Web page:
All of the mothers transmitted escape variants to their children in each epitope presented by the protective maternal alleles. In all three cases where the child was defined as a slow progressor, reverting escape mutations were observed in all of the epitopes, indicating an in vivo fitness cost of T242N and I147L mutations in B*5702-negative child 114-C (Fig. (Fig.6A),6A), A146P and I247L mutations in B*5702-negative child 349-C (Fig. (Fig.6B),6B), and Q182S and T186S mutations in B*8101-negative child 568-C (Fig. (Fig.6C).6C). In the B*5801-negative progressor, child 284-C, even though low-fitness mutants, such as A146P and T242N mutants, were transmitted, reversion did not occur before CD4 decline to the point where the criterion for starting ART was reached rapidly. Thus, from analysis of this small number of mother-child pairs, it is clear that some benefit to the child is likely to accrue from the transmission of Gag escape variants within epitopes presented in the mother by protective HLA alleles, such as B*5702, -5703, -5801, and -8101.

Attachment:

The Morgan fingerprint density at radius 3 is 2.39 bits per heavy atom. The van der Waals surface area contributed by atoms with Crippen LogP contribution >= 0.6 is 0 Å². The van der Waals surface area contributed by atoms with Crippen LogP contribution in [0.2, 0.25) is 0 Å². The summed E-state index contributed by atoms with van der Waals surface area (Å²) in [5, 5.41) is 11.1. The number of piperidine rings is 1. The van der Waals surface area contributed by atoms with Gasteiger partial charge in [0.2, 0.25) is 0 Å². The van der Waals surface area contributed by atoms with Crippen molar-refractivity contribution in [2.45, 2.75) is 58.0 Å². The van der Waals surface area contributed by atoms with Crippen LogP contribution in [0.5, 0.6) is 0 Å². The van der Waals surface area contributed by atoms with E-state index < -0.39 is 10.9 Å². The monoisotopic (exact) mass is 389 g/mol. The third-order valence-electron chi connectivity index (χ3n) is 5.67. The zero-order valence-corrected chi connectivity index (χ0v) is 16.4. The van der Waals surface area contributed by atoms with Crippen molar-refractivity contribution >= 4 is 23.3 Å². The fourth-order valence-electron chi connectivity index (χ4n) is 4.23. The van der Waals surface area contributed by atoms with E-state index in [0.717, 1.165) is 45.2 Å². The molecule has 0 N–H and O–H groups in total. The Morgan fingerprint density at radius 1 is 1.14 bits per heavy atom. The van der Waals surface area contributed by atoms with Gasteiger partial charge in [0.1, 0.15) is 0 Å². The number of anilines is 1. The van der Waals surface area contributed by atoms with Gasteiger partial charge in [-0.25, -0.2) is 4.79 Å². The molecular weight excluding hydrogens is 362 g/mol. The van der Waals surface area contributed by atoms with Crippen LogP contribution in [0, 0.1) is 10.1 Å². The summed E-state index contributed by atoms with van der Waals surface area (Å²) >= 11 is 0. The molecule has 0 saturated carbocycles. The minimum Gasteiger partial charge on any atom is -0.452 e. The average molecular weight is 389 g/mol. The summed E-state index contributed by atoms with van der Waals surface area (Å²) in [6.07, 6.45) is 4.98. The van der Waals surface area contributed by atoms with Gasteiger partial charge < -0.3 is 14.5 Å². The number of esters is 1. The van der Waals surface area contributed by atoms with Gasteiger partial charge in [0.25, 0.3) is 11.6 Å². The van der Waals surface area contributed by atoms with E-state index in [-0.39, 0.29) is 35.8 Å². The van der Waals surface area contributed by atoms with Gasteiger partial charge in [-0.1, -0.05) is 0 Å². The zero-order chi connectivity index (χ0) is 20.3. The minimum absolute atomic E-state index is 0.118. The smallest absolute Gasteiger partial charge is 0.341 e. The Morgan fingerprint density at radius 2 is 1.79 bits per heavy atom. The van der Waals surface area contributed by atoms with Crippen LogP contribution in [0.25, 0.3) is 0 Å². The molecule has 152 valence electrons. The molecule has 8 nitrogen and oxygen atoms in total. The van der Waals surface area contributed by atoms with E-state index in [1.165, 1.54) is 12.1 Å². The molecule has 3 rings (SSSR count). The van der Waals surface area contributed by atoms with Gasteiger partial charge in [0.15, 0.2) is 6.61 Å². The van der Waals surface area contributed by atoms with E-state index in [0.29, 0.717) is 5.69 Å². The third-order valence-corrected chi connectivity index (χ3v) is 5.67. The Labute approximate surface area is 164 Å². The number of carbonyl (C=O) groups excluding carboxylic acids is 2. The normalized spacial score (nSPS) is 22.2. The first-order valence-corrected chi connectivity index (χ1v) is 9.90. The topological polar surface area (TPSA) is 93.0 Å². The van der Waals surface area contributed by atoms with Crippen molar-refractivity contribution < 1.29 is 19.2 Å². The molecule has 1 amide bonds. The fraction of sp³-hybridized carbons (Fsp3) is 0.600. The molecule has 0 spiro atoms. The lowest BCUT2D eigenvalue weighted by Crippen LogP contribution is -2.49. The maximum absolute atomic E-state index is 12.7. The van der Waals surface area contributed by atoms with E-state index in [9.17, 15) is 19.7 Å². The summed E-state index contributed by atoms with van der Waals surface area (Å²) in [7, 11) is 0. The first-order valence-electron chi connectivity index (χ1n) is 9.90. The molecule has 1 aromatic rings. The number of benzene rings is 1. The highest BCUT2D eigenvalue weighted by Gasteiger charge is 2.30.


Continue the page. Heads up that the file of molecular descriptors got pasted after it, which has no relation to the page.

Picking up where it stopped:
While most HIV-infected children progress rapidly to disease following MTCT, a minority of children control the virus for years without the need for ART. The current analyses of 61 HIV-infected children monitored from birth highlight some of the factors associated with slow and rapid progression in children. Slow progression was associated with possession of either one or more of the known protective HLA-B alleles, namely, HLA-B*57, -B*5801, and -B*8101, particularly when these protective HLA alleles were not shared with the mother (P = 0.007). Slow progressors with or without protective HLA-B alleles were more likely than progressors to make HIV-specific CD8+ T-cell responses to Gag epitopes presented by the alleles. Mothers expressing protective alleles were more likely to transmit escape variants within Gag epitopes presented by those alleles than were mothers not expressing them (P = 0.001). Reverting escape mutations were transmitted to and subsequently reverted in all slow-progressor children whose mothers possessed protective HLA-B alleles. These data demonstrate the contributions of protective HLA-B alleles in either the mother or the child to slowing disease progression in pediatric infection.